Intro to WordPress
Website hosting options
- Free version
- wordpress.com –
- limited function
- wordpress is in your URL
- Self-hosted – need to choose a host
- wordpress.org – full capability
- webhost-Worksheet for host selection process – https://goo.gl/EyNlxg
- Locally hosted development platform
- WAMP server
- Instant WP – http://www.instantwp.com/
- http://wpapprentice.com/ — 10 WordPress videos for free
How WordPress works
In an old-fashioned website, a web designer creates a bunch of HTML files and drops them into a folder on a web server. When someone visits one of those pages, his browser renders that same HTML file as a web page. WordPress works a little differently—it builds its pages in real time, as you’ll see next.
WordPress Behind the Scenes
In a very real sense, WordPress is the brain behind your website. When someone visits a WordPress-powered site, the WordPress software gets busy, and—in the blink of an eye—it delivers a hot-off-the-server, fresh new web page to your visitor.
Two crucial ingredients allow WordPress to work the way it does:
• A database. This is an industrial-strength storage system that sits on a web server; think of it as a giant, electronic filing cabinet where you can search and retrieve bits of content. In a WordPress website, the database stores all the content for its pages, along with category and tag labels for those pages, and all the comments that people have added. WordPress uses the MySQL database engine, because it’s a high-quality, free, open-source product, much like WordPress itself.
• Programming code. When someone requests a page on a WordPress site, the web server loads up a template and runs some code. It’s the code that does all the real work—fetching information from different parts of the database, assembling it into a cohesive page, and so on.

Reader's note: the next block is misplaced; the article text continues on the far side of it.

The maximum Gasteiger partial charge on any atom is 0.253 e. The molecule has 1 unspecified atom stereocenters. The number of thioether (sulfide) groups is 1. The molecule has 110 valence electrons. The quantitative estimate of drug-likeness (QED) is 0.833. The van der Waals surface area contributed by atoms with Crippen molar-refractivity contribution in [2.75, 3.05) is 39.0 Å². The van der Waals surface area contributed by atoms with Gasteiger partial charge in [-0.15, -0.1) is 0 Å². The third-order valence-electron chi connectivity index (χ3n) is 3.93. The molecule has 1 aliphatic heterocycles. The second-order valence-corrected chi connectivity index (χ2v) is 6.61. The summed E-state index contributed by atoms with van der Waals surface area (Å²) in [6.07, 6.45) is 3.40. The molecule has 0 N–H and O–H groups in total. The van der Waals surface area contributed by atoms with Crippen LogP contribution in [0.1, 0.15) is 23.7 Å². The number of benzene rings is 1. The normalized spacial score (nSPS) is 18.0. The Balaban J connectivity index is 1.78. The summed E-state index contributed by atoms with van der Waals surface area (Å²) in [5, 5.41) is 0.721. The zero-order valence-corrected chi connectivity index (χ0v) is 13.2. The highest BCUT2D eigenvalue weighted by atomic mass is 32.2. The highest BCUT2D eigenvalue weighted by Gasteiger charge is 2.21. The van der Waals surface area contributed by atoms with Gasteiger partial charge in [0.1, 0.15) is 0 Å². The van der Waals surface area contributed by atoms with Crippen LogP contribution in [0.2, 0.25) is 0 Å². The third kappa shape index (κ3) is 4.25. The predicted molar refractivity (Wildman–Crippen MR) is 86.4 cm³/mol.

When a browser sends a request to a dynamic website, that request kicks off some programming code that runs on the site’s server. In the case of WordPress, that code is known as PHP, and it spends most of its time pulling information out of a database (for example, retrieving product info that a visitor wants to see). The PHP then inserts the information into a regular-seeming HTML page, which it sends back to the browser.
The Evolution of Dynamic Sites
When a visitor surfs to your site, WordPress assembles that content as a made-to-measure web page.
Because WordPress is a dynamic environment (using a database) —it creates web pages on the fly—it provides some useful interactive features. For example, when visitors arrive at a WordPress blog, they can browse through the content in different ways—looking for posts from a certain month, for example, or on a certain topic, or tagged with a certain keyword. Although this seems simple enough, it requires a live program that runs on a web server and assembles the relevant content in real time.
If you use WordPress to build your site, you don’t need to touch a line of code or worry about defining a single database table. Instead, you supply the content and WordPress takes care of everything from storing it in a database to inserting it into a web page when it’s needed.
WordPress wants to adapt itself to whatever design you have in mind, and it achieves that through a feature called themes.
Basically, themes let WordPress separate your content (which it stores in a database) from the layout and formatting details of your site (which it stores in a theme). Thanks to this system, you can tweak the theme’s settings—or even swap in a whole new theme—without disturbing any of your content.
When you visit a page from a Word-Press site, WordPress combines the content (which it stores in a database) with formatting instructions (which are stored in the theme’s template files). The end result is a complete web page you see in your browser.
The dashboard is the nerve center of WordPress administration. When you want to add a new post, tweak your site’s theme, this is the Dashboard is used to edit & add to the site.
The dashboard is like the window you see in MS Word with menu bars, etc. Used to create pages, post, use plugins & more.
The Update button sends the new edit to the website & is immediately seen by visitors.
Note: Up to pg 285 in Missing Manual